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Author Topic: 650 or 1050  (Read 1627 times)

sqlbullet

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650 or 1050
« on: February 24, 2016, 04:35:31 PM »
Let me start with the problem:



That is about 40K rounds of 7.62 NATO once fired that needs to be decapped, sized, swaged and trimmed.

I have been running on single stage presses for the first 2K rounds and have determined that I will NOT live long enough to process this brass in a one-pull, one operation fashion.  On press swaging is a big consideration which pretty much leaves us with Dillon.

Super 1050

The Super 1050 equipped with a rapid trim and carbide dies will run me about $2,350 with shipping.  This would allow me to process about 1K rounds an hour.  It is clearly the choice for this job.

But, when I am done it is probably overkill for my ongoing reloading needs.  I can't seem myself buying dedicated tool-heads for each caliber I load, eight and counting.  That would leave me fiddling with powder bars and dies at each caliber change going forward and in many cases probably just giving up and leaving it set up only for my highest volume cartridges.  Or having it suck down another $1500 on tool heads.

I could sell it when finished with the current task.  I am heartened that I can't find any used in good condition as it appears there is a strong market for them used.  But it also means I am having a hard time gauging what I could sell one for with 40K miles on the odometer.

XL650

The XL650 base model lacks several features with which the 1050 ships.  Most egregiously an on press primer pocket swaging system.  More on that in a bit.

If I add the Dillon accessories to bring it up to par, less a factory swaging system, I am at $1530 delivered.  There is a product call the SwageIt (swageit.com) that is a bolt on solution to primer pocket swaging for the 650, though apparently it's use constitutes BS and invalidates the no BS warranty. The SwageIt adds another $129 to the price for a grand total of $1660.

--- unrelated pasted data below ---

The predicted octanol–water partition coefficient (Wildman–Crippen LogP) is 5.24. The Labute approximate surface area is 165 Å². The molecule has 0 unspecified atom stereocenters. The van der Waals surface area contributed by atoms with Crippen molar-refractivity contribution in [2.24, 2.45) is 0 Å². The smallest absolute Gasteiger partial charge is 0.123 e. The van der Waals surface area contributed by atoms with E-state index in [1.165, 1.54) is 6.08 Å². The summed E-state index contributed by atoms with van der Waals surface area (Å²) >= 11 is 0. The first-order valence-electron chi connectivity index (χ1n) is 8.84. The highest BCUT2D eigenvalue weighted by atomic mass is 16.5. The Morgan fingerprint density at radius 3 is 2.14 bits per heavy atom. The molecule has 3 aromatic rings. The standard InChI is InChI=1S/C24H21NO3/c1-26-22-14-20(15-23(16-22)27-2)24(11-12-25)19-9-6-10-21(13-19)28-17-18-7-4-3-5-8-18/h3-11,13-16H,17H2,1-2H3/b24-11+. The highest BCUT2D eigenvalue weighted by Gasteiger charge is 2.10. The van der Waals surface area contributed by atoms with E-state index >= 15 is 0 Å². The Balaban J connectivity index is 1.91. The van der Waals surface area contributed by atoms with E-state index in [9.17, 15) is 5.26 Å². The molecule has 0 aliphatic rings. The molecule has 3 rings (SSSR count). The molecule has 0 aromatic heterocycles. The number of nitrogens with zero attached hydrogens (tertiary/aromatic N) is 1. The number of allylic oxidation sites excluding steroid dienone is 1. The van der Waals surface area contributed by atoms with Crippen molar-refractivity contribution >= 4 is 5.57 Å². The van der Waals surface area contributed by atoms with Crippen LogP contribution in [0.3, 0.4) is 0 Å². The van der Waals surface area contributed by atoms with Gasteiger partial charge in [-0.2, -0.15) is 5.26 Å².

Based on my reading, changing dies on the 650 is even more challenging than the same process on the 1050, but 650 tool heads are a downright affordable $108 including a powderfeed.  Drop that to about $30 without a powder feed.  So, when I give up die changing and get a tool head for each, only out another $700.

The two major drawbacks for me to the 650 are that if I break it running 40K swages on a system not designed for a swage, I get to buy a new $600 press.  At that point I would be in cost parity with the 1050.  Second, since the swage occurs on the down stroke, I will undoubtedly have the occasional brass that sneaks through without a proper swage.  If I were keeping the brass that would not bother me.  But I plan to sell the brass, and it will bug me to know there is a defect rate that could have been corrected.

Advice needed

So, advise me.  Is there some panacea that I am overlooking that makes one of these options a clearly better choice in my application than the other?  Anyone have experience with die changes on a 1050 without a quick change tool head?  Other thoughts or obvious statements of my idiocy?

--Edit:  I should add that I am leaning towards the 1050, despite the cost diff.  Seems like I could recoup much of that if I decided later it was overkill.
« Last Edit: February 24, 2016, 04:48:34 PM by sqlbullet »
Utah

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bignate88

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Re: 650 or 1050
« Reply #1 on: February 24, 2016, 05:12:33 PM »
it seems to me that the 1050 better suits your needs.

why on earth are you decapping sizing trimming and swagging 40k pieces of 7.62? :shocked